A lack of pressure and intent saw Liverpool succumb to a 3-1 defeat at the hands of Real Madrid, leaving them a mountain to climb in a bid to qualify for the Champions League semi-final.
It was clear prior to kick-off that high intensity and a high press were needed to plot Real Madrid’s downfall, but Liverpool were a shell of themselves and paid the price.
Errors in and out of possession were punished and a Marco Asensio strike and Vinicius Jr brace would only be offset by Mohamed Salah‘s 27th goal of the season.
The performance left a lot to be desired and saw hopes of a semi-final berth take a hefty hit ahead of the second leg at Anfield, where a 2-0 victory would suffice.
There is a lot to rectify before then for Jurgen Klopp and Co. as the Reds were taught a lesson, and a timely response is needed.
Here, This Is Anfield’s Joanna Durkan (@JoannaDurkan_) is joined by John O’Sullivan (@NotoriousJOS) and Stephen Killen (@SteKillenLFC) to discuss the highs and the lows from Liverpool’s defeat and the Naby Keita gamble.
JOHN: Largely, I thought Ozan Kabak was solid. Not that he was perfect, but he mostly coped well with what was thrown his way.
Salah’s goal was a great example of his killer nature in the box. He didn’t die wondering and was on his toes waiting for the rebound.
Unfortunately, positives were few and far between.
STEPHEN: In a game of little positives, the only glaringly obvious positive from our perspective is that we are still in this tie.
At half-time, being 2-0 down you’d fear it could have or would be getting worse. However, we fought back and we got the important away goal. For the complexion of the goal looking ahead to the second leg, it may not mean much now but may benefit us, who knows what can happen in 90 minutes at Anfield…
JOANNA: It says a lot when I can’t really add more than what John and Stephen have both said there, as positives were evidently not in abundance.
I would say Kabak and Salah are the only two who could walk away with credit to their name, with the away goal a much-needed lifeline to keep any faint hopes alive.
They clearly got a rocket at half-time but the pressure after the break had to be constant, not sporadic.
JOHN: The press. Liverpool, so noted for their intensity, sat off and let Toni Kroos dictate the game. The first goal came directly from that route.
And Sadio Mane; I thought his decision making and end product were both poor and he didn’t link well with the other forwards.
STEPHEN: I won’t go for the glaringly obvious in the team selection, which still shouldn’t be ignored, but what I will say fingers need to be pointed at those on the pitch.
It took 50 minutes to find any rhythm in the game, against a team of Real Madrid’s quality you will be punished and for a team pursuing their seventh Champions League triumph, it’s unacceptable.
It’s a shame that Vinicius scored the third, it was a sucker punch just as we were seemingly in the ascendancy.
But the bad has to be the overall performance, too many passengers with very little fight shown and if we want to make something of this season, in games of that magnitude, players need to take the bull by the horns, stand up and be counted as it’s happened too many times this season.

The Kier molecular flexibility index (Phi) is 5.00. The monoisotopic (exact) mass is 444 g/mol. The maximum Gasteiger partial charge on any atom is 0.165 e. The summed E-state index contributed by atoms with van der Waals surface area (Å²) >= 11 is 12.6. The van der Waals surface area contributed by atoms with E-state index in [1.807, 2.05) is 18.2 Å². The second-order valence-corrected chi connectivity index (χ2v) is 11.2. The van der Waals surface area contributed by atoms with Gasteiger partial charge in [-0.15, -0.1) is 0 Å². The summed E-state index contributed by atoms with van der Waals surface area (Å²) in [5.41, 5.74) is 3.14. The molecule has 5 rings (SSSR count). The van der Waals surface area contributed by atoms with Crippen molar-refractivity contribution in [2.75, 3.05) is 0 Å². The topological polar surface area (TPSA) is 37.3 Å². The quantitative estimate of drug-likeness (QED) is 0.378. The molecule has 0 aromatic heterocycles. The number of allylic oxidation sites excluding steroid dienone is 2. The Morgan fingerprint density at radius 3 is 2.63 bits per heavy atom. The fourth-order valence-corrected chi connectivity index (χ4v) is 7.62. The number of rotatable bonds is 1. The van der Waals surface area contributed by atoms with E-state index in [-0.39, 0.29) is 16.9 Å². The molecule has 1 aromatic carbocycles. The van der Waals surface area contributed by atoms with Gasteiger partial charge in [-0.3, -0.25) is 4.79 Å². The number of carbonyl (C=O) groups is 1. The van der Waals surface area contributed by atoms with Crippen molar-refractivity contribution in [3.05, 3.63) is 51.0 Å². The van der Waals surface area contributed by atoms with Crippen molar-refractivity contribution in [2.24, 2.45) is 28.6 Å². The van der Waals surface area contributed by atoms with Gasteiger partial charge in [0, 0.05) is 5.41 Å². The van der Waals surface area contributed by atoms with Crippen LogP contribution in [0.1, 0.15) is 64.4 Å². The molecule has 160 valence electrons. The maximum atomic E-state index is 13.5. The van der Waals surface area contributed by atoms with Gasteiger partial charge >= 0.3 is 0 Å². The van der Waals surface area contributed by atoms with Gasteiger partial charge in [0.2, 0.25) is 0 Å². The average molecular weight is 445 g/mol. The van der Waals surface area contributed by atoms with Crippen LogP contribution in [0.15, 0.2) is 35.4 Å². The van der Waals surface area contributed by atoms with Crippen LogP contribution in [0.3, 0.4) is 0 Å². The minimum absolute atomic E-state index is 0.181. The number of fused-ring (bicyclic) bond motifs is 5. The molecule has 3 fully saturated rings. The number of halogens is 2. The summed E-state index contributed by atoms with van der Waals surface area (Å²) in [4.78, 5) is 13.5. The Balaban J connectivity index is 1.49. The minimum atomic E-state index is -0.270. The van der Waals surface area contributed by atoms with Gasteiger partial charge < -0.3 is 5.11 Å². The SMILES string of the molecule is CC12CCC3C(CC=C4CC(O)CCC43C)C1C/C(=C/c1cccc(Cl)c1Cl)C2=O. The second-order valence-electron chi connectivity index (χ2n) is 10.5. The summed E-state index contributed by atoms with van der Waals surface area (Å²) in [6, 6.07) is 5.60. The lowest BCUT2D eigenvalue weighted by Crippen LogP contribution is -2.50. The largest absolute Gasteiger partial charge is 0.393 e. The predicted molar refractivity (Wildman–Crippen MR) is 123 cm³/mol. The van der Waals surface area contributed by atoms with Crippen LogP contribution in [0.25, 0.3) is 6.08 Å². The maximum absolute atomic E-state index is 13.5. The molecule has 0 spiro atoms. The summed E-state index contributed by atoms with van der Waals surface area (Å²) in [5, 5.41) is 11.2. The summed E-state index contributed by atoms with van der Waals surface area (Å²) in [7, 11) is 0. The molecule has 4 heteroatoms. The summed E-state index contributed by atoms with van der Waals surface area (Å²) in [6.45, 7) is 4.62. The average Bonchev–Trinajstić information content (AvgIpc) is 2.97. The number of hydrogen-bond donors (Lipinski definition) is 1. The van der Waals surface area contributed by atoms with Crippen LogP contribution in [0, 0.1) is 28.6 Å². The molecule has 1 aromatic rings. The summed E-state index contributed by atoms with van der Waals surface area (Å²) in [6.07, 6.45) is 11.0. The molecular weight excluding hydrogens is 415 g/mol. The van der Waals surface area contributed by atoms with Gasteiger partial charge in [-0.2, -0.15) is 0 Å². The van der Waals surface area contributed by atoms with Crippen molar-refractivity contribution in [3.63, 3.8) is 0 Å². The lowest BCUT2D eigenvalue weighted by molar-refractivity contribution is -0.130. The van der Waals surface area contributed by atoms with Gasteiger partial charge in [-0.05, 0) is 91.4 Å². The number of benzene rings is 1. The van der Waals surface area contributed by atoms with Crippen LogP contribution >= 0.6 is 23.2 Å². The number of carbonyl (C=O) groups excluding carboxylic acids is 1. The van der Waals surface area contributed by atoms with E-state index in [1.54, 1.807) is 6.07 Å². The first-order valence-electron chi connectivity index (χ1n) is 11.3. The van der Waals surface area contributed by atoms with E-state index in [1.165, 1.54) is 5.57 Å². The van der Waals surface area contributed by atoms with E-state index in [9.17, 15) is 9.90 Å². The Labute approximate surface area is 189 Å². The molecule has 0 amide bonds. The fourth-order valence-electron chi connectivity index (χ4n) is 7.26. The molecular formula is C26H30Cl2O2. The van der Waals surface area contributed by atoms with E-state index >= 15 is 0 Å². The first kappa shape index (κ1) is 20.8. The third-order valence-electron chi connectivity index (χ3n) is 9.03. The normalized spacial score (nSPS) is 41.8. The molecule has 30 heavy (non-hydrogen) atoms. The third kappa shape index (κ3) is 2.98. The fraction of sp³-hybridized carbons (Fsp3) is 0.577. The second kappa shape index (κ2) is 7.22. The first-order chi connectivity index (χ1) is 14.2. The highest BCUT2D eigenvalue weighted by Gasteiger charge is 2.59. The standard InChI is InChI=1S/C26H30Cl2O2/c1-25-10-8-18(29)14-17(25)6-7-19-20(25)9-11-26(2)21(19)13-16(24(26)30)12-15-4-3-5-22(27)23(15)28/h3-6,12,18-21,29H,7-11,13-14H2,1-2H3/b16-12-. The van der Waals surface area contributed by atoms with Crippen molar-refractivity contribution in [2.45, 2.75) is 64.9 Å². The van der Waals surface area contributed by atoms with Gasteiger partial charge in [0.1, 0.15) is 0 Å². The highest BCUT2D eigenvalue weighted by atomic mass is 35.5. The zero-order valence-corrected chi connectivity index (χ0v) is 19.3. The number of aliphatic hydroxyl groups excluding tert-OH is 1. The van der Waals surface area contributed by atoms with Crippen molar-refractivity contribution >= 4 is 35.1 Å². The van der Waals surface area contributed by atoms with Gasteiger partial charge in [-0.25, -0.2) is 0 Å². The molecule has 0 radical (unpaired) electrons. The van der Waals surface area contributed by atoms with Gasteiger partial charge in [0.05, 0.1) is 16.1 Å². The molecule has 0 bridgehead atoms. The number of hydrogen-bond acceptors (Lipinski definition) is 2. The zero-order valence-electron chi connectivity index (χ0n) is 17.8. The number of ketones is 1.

JOANNA: It hurts that bit more because we left a lot out there, that wasn’t Liverpool playing anywhere neat to their best and it was reflected on the scoreboard and by the performance.
Pressure was key and with no intensity we just let Real Madrid dictate the game and take advantage of our weaknesses. This was an area where the absence of Jordan Henderson was felt as it seemed no one was prepared to take that authority role.
And I agree that Klopp’s team selection did not pay off, and we’re also starting to see fatigue take centre-stage once more, you need only to look at the output of Mane, Robbo and Gini.
The referee is not an excuse for anything, but boy did he fall for Real’s theatrics and yet Mane being illegally pushed out of the contest isn’t worthy of a free-kick? Maybe it’s not just the Premier League…
And the Keita gamble didn’t pay off, how do you assess his Liverpool future?
JOHN: I would never use the evidence of one game to justify selling a player. Gini Wijnaldum, for example, was just as poor in the first half and no one is clamouring for his departure.
But it might be time to cut ties with Keita. He’s supremely gifted, but his injury record makes me doubt he’ll ever play often enough to really establish himself.
As always, money talks. I think would be minded to sell if a suitable offer arrived and it’d be hard to blame them.
STEPHEN: I can see why he took the plunge, to a degree in which I agree maybe change was needed, it didn’t pay off. It emphasises the gulf between training well and being match fit — especially after a catalogue of niggling injury problems.
I’m not sure if his time is up but for a player in dire need of Premier League minutes and with the complexion of this season, I can’t see an avenue in which a returning player, who needs game time under his belt, will fit into a team fighting to salvage any credibility from a campaign.
JOANNA: It’s a frustrating one because he is a player with an abundance of talent, we just haven’t been able to call upon it on a consistent basis.
As the lads have said, he wasn’t the only poor performer in that first-half and Klopp could have utilised all five subs in that moment, but it was another missed opportunity for him. He appeared frustrated from the off and on the periphery of the game.
I agree with John that if a suitable offer comes in it should be considered.